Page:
There are many types of diabetes!

I have heard of Type I and Type II diabetes, but I came across an article today talking about Type 1.5. I know that scientists have been calling Alzheimer’s disease Type III disease for a while. Type 4 diabetes was also on the hit list of diabetes terms while doing some quick research today.

Diabetes Diabetes mellitus (DM) is a health condition created when your pancreas does not make and release insulin properly in response to increasing levels of blood glucose. Another condition defining diabetes is when your body cannot use insulin properly.

Diabetes is serious. Heart disease, vision loss, kidney disease, and more can result. One in ten people had diabetes at the turn of the century. Nearly one in five Americans have diabetes today, doubling in the past twenty years. It is the 7th leading cause of death in the United States. The number one cause of kidney failure is diabetes.

Type I Diabetes (T1DM) Once known as juvenile diabetes, T1DM is a chronic disorder in which your pancreas produces extraordinarily little or no insulin. T1DM causes are genetic or exposure to certain viruses, environmental factors, endocrine disease, autoimmune causes, or toxins. Removal or damage to the pancreas can also be a cause.

Some scientists deem T1DM an autoimmune condition because they believe the immune system destroyed the pancreas’ beta cells. Regardless of the cause, T1DM must be treated with insulin injections for patients to survive.

Symptoms commonly are increased thirst, frequent urination, extreme hunger, fatigue, blurred vision, mood changes, etc. Type I diabetes is usually found in children. However, it can develop later in life.

Type II Diabetes (T2DM) T2DM is typically not found in children, but it can happen. The process of the pancreas creating insulin in response to blood sugar is compromised, and your body is not getting the required insulin for a healthy life. Many Type II diabetics are obese. Another name associated with Type II diabetes is adult-onset diabetes.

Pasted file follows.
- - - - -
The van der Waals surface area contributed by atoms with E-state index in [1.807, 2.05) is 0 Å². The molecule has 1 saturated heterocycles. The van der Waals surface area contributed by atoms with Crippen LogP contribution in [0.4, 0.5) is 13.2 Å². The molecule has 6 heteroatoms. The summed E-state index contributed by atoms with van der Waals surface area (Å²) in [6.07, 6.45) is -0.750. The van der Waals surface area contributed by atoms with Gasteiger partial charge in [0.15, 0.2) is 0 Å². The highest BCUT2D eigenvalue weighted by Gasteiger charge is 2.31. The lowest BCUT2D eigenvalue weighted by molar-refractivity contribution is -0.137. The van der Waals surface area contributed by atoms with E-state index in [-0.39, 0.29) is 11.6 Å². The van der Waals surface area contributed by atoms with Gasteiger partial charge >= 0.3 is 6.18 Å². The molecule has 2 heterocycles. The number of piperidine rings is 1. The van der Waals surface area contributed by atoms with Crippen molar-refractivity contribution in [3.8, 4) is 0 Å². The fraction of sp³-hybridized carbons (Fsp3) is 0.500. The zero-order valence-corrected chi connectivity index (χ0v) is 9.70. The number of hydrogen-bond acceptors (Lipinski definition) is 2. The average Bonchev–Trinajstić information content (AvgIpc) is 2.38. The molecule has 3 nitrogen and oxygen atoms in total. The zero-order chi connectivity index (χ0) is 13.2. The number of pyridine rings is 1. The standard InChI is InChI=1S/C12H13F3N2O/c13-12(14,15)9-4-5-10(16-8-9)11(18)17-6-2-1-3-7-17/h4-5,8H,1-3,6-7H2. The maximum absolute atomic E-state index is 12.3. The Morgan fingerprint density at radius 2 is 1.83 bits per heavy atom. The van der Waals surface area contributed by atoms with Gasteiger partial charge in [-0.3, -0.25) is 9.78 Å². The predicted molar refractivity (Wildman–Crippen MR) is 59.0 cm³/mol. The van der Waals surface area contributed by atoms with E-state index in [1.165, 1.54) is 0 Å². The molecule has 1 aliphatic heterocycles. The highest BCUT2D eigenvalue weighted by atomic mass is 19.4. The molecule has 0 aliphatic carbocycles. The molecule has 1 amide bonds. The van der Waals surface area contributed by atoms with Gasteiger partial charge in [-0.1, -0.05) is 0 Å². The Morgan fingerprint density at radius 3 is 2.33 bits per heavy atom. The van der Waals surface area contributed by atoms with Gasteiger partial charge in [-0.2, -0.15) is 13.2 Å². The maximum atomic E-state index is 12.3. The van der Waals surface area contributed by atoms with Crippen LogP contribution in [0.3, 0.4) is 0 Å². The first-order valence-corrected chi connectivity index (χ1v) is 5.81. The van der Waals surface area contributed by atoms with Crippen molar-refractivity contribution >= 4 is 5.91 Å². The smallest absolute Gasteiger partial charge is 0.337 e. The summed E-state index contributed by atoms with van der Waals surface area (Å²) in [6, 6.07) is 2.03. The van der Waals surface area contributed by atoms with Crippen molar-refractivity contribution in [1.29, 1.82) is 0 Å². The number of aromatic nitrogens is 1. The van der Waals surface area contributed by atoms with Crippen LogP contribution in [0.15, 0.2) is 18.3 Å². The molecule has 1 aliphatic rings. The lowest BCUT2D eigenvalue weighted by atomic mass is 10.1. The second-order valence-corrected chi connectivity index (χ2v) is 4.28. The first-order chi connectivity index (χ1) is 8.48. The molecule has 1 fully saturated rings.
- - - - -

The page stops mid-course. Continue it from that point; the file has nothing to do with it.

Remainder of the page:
When your body cannot stabilize insulin production, T2DM can be managed with lifestyle changes such as physical activity and diet or oral medications. It may be necessary for people with T2DM to need insulin to control blood sugar levels.

Symptoms are like Type I diabetes, with a couple of exceptions. Click on to determine the exact difference in symptoms.

Type III Diabetes (T3DM) and (T3cDM) Some scientists classify Alzheimer’s disease as Type 3 diabetes (T3DM). Not all agree. Insulin resistance triggered by insulin-like growth factor dysfunction in the brain is believed to be the disease’s genesis.

Sixty percent of people with this dysfunction develop Alzheimer’s disease. T3DM is thought to be an extension flowing from T2DM. Over time, untreated diabetes damages blood vessels. Inflammation increases blood vessel damage and chemical imbalances from insulin resistance and can damage brain cells. Causes of T3DM are a family history of DM, high blood pressure, obesity, and other health issues.